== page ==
An official of the Mental Hygiene Administration (MHA) of the Department of Health and Mental Hygiene (DHMH) has asked whether any provision of Title 3 of the Public Ethics Law (Md. Code Ann., Art. 49A) would prohibit his serving on the Board of Directors of a non-profit alcoholism project (the Project).
In his letter to the Commission he states that as part of the Project's activities, it will attempt to seek and receive grants from a number of organizations including the Maryland Alcoholism Control Administration. He stated that he has not in his MHA capacity had any direct relationship with alcoholism programs in Maryland, but that occasionally he is called upon to evaluate programs that are jointly funded by MHA and the Alcoholism Control Administration.
Both the Commission and the official agreed that his personal appearance before the Commission was not necessary. The official waived confidentiality.
The official is involved in planning and evaluation for the MHA, which supervises and licenses all public and private institutions in Maryland in which mental patients are housed. It also makes grants-in-aid to further community mental health services. The MHA is one of three separate Administrations in the DHMH which stand on an equal footing under the Assistant Secretary for Mental Health and Addictions. The other two are the Alcoholism Control Administration (ACA) and the Drug Abuse Administration. None of these administrations has supervisory control over any of the others.
The project is a private non-profit corporation which provides alcoholism counseling, assistance and outreach programs for a certain segment of Maryland's population. It is presently planning a grant request to the Federal government which, at the moment, has more potentially available money than the State for the kinds of programs contemplated by the Project. The staff of the ACA is lending grant planning assistance to the Project for the Federal grant request. In the future the Project may wish to apply for funding to the ACA or for joint funding from the ACA and MHA.
Information received from the staff of the ACA indicates that the potential for ACA funding of a new grantee such as the Project varies in direct proportion to the total amount of grant money available. At the present time, as money is in short supply, the ACA gives first priority to the grantees-in-place such as certain County Health Department projects and half-way houses.
A new grantee usually applies by letter to the Director of ACA. The ACA program staff evaluates the request in terms of grant money available, the purpose of the project, and whether the project will be filling a community need not filled by any other group. If the request is for joint ACA and MHA funding, the staff of each jointly evaluate the project and provide assistance and consultation. The final decision or approval is made by the Assistant Secretary for Mental Health and Addictions and ultimately by the Secretary of the DHMH. An alcoholism project funded by the Federal government is still required to have ACA approval. The ACA also participates in monitoring and evaluation of Federal projects.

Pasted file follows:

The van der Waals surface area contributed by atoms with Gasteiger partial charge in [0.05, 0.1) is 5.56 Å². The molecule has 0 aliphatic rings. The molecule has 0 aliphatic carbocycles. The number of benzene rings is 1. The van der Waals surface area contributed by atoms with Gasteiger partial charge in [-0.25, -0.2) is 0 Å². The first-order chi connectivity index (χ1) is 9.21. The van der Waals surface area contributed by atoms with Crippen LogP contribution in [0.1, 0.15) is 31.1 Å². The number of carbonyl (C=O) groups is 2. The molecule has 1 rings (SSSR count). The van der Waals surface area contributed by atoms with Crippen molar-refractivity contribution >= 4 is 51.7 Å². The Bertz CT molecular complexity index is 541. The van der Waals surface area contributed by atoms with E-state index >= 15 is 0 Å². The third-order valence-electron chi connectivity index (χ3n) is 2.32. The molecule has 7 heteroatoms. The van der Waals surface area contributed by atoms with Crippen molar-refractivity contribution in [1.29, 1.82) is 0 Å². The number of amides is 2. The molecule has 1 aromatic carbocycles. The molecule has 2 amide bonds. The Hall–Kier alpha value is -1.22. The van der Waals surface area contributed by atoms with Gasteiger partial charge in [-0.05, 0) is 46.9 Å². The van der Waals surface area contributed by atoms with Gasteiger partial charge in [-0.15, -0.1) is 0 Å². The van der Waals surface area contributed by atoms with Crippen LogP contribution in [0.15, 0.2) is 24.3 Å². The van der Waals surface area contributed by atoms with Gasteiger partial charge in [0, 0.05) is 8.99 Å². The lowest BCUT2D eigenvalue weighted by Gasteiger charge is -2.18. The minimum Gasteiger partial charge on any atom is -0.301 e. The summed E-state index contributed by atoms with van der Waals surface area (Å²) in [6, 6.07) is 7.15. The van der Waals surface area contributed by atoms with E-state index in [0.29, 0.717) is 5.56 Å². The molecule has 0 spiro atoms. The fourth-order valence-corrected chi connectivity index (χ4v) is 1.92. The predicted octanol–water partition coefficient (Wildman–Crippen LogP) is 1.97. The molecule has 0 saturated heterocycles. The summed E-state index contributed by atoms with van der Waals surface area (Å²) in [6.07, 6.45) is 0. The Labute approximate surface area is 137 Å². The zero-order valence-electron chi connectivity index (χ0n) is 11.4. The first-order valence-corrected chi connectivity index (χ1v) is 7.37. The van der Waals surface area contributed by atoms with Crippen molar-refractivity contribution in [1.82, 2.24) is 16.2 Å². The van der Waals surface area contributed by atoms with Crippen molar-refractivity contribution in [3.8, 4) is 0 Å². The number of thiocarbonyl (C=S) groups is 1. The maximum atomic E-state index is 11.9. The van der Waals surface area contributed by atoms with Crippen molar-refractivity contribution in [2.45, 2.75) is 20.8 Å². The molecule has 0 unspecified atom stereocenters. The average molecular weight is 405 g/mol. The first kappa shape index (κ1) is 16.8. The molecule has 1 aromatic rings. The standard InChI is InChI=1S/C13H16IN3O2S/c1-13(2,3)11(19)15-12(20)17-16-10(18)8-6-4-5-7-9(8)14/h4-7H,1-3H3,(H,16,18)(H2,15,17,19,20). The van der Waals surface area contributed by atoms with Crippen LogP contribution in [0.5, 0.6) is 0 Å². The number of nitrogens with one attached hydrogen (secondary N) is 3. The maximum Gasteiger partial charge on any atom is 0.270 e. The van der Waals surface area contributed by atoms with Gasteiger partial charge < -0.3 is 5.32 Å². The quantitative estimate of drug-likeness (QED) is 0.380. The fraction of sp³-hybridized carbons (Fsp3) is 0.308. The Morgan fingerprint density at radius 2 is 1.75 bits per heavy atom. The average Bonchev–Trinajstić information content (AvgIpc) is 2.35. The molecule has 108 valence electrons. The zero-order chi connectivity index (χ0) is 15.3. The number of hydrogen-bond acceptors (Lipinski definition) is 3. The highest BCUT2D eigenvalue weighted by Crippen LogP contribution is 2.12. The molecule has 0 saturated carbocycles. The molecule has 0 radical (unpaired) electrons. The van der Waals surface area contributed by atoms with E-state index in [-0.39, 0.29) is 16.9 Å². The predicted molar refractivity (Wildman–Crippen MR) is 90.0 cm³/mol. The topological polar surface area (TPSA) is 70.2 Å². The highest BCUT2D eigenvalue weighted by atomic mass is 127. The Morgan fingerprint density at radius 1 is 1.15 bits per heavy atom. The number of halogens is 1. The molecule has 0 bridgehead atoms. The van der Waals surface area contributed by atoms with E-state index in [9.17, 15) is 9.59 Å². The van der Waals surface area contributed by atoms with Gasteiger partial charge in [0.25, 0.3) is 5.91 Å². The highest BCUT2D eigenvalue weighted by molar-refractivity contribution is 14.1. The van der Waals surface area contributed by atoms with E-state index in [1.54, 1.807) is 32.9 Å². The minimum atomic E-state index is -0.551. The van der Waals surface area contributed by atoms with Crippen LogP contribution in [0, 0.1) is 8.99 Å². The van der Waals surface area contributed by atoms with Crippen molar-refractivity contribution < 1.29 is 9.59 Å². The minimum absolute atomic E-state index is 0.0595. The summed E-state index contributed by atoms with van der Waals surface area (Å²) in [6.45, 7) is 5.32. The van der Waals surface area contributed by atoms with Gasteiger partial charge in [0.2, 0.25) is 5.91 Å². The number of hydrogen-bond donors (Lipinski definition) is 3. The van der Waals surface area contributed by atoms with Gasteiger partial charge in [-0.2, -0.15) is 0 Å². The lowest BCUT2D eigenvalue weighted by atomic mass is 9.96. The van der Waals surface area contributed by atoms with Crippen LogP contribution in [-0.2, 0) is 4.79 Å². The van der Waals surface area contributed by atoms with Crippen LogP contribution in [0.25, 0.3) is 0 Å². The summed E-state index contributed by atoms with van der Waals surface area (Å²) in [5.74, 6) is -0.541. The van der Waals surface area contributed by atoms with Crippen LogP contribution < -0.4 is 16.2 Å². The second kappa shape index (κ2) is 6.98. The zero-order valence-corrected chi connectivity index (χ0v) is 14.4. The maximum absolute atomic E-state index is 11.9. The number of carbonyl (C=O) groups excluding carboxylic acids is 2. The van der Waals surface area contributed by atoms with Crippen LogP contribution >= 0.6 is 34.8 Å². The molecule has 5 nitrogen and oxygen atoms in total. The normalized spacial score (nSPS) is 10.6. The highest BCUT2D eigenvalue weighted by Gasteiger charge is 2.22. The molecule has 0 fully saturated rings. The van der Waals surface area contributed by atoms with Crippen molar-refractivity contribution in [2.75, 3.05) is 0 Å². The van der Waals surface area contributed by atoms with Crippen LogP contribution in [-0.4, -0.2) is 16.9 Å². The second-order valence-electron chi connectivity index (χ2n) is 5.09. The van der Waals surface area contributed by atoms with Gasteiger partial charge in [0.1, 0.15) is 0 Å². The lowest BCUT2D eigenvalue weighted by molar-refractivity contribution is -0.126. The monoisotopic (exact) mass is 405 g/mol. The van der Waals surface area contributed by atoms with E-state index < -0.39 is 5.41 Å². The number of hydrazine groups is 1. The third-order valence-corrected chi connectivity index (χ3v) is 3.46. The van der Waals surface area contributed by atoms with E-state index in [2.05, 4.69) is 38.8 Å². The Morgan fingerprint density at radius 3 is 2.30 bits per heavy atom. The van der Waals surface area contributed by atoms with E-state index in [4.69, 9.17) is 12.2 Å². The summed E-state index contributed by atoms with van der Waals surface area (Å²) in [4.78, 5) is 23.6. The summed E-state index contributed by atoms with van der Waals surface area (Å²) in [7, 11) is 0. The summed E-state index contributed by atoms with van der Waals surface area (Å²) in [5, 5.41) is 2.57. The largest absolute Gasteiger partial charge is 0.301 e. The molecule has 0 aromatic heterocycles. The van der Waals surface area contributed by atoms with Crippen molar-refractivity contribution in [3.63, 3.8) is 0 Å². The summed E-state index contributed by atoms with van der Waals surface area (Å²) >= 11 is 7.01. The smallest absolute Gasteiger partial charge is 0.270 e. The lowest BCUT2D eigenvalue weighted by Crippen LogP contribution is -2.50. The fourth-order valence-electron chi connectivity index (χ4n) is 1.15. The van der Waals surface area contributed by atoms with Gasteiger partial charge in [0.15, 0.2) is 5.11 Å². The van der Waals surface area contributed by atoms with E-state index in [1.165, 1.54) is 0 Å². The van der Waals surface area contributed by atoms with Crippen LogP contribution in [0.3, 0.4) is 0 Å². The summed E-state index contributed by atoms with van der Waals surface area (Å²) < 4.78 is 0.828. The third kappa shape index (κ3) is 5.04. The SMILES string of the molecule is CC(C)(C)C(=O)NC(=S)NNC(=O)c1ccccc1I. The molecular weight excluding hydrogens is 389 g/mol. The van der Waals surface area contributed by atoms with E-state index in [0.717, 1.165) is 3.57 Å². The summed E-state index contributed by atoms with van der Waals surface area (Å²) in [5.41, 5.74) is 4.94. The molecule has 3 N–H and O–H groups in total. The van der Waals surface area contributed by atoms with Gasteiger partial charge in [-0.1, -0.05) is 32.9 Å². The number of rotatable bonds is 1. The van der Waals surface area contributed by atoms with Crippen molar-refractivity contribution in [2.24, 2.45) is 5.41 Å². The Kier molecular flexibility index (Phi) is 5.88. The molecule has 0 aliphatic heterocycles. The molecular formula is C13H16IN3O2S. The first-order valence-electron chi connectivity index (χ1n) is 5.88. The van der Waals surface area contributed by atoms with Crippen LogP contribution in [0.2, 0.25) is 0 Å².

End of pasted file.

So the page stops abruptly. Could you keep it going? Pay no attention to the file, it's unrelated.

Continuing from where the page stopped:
Even if an alcoholism program is funded solely by the ACA, a staff member of the MHA occasionally will be asked to evaluate the mental health ramifications of the project. If a project is jointly funded, ACA and MHA are both involved in funding recommendations, consultation, planning, monitoring and evaluation.
The section of the Public Ethics Law involved is §3-103(a), which provides in pertinent part:
(a) An official or employee may not be employed by, or have an interest in, any entity subject to the authority of that official or employee or of the government agency with which he is affiliated or by any entity which is negotiating or has entered a contract with that government agency....
The Law does not define the term "employed by." "Employer" is defined in §1-201(i) as "any person paying or agreeing to pay compensation to another person for services rendered."1 Since the term "employer" is only used in connection with lobbying requirements (Title 5 of the Law) that rely heavily on compensation as a key factor, however, it would not appear that this reliance on compensation as part of the employment relationship is required in other portions of the Law where the employment relationship is a factor.